Nova Scotia

Some N.S. long-term care homes barring visitors, designated caregivers amid Omicron wave

After Nova Scotia urged long-term care facilities to close to visitors earlier this month, some facilities have also made the decision to bar designated caregivers in hopes of further preventing the spread of COVID-19.

Province urged homes to keep visitors out, but allow designated caregivers earlier this month

Some long-term care homes are closing to designated caregivers to prevent potential exposures of the Omicron variant, which could devestate residents and staffing. (The Associated Press)

After Nova Scotia urged long-term care facilities to close to visitors earlier this month, some facilities have also made the decision to bar designated caregivers in hopes of further preventing the spread of COVID-19.

The R.K. MacDonald Nursing Home in Antigonish is one of those facilities.

Terry MacIntyre, the CEO of the home, said the decision to bar visitors — including designated caregivers — lessens the risk of a COVID-19 exposure that could devastate residents and staffing.

"We're just trying to lessen that foot-track traffic as best we can to make sure that we can manage [the Omicron wave]," MacIntyre told CBC Radio's Information Morning Nova Scotia on Friday.

Earlier this month, the province urged all long-term care homes close to visitors, but recommended that each resident be assigned two designated caregivers instead.

However, MacIntyre said that recommendation depended on the operational situation of each home.

After one exposure already last month, MacIntyre said the home couldn't risk another that would threaten residents and put even more pressure on staffing.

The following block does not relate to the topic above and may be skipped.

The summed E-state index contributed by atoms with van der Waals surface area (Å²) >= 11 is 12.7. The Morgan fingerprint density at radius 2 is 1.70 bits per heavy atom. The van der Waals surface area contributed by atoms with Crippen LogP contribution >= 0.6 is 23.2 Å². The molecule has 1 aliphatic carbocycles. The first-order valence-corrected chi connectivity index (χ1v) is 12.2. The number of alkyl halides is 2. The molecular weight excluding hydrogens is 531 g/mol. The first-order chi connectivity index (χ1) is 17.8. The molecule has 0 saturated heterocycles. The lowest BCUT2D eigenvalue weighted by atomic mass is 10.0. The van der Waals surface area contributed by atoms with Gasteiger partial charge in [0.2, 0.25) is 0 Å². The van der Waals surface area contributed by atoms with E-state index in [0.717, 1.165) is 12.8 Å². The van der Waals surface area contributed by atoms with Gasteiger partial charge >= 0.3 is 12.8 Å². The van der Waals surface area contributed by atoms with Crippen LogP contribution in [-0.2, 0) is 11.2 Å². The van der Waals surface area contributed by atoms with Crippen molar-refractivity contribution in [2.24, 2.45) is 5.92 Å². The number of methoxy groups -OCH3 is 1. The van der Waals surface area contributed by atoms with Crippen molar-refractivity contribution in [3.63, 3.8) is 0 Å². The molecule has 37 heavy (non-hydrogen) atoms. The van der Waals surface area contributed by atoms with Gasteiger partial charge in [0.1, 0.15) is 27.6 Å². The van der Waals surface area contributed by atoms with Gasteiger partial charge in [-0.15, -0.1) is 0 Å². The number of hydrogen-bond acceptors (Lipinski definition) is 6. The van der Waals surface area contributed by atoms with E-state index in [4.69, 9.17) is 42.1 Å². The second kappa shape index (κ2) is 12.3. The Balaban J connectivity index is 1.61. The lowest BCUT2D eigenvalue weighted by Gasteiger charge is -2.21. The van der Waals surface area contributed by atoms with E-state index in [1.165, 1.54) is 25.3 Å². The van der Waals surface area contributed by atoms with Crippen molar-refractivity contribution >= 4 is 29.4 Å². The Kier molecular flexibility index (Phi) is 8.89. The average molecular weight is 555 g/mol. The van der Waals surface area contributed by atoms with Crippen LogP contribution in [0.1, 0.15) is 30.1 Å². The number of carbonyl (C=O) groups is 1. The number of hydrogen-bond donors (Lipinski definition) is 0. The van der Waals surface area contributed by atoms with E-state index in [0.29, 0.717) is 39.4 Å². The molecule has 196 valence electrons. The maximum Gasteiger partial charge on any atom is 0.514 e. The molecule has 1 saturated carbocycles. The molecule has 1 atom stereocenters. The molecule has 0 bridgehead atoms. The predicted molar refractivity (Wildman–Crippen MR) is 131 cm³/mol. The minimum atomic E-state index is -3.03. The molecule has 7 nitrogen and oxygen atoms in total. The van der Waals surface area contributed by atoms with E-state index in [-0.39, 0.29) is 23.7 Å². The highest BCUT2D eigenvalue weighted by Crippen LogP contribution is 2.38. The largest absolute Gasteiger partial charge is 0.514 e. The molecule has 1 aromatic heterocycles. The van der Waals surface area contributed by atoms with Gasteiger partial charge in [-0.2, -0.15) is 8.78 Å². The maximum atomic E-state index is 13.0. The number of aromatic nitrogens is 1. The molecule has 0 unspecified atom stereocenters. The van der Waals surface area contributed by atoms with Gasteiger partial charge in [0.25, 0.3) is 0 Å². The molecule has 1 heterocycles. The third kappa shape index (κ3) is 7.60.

That's when he decided to close the doors to all visitors, including designated caregivers. 

"We needed to get more confident in our systems, so for the past two weeks, we've had several layers of safety that we've put in place," MacIntyre told CBC Radio's Information Morning Nova Scotia on Friday.

"Basically, we're testing them to see if they're working with staffing and keeping COVID-19 out of the building."

MacIntyre said the home has implemented new screening protocols that require direct-care staff to be tested daily. Those who are not in direct contact with residents must test each week.

He said that strategy is going well and the home has already intercepted five staff who tested positive for COVID-19.

"The nature of the beast is that during that infectious period, the first 48 hours, it's invisible, so we really have to rely on our screening and educating our staff and our visitors on what to be looking for," he said.

A gowned person attends to a resident of a long-term care home, in Vaughan, Ont., on Feb. 5, 2021. (Evan Mitsui/CBC )

He said this testing strategy could extend to designated caregivers once they return.

"As we become more comfortable with it and more confident with it, we're going to have to live with it," he said.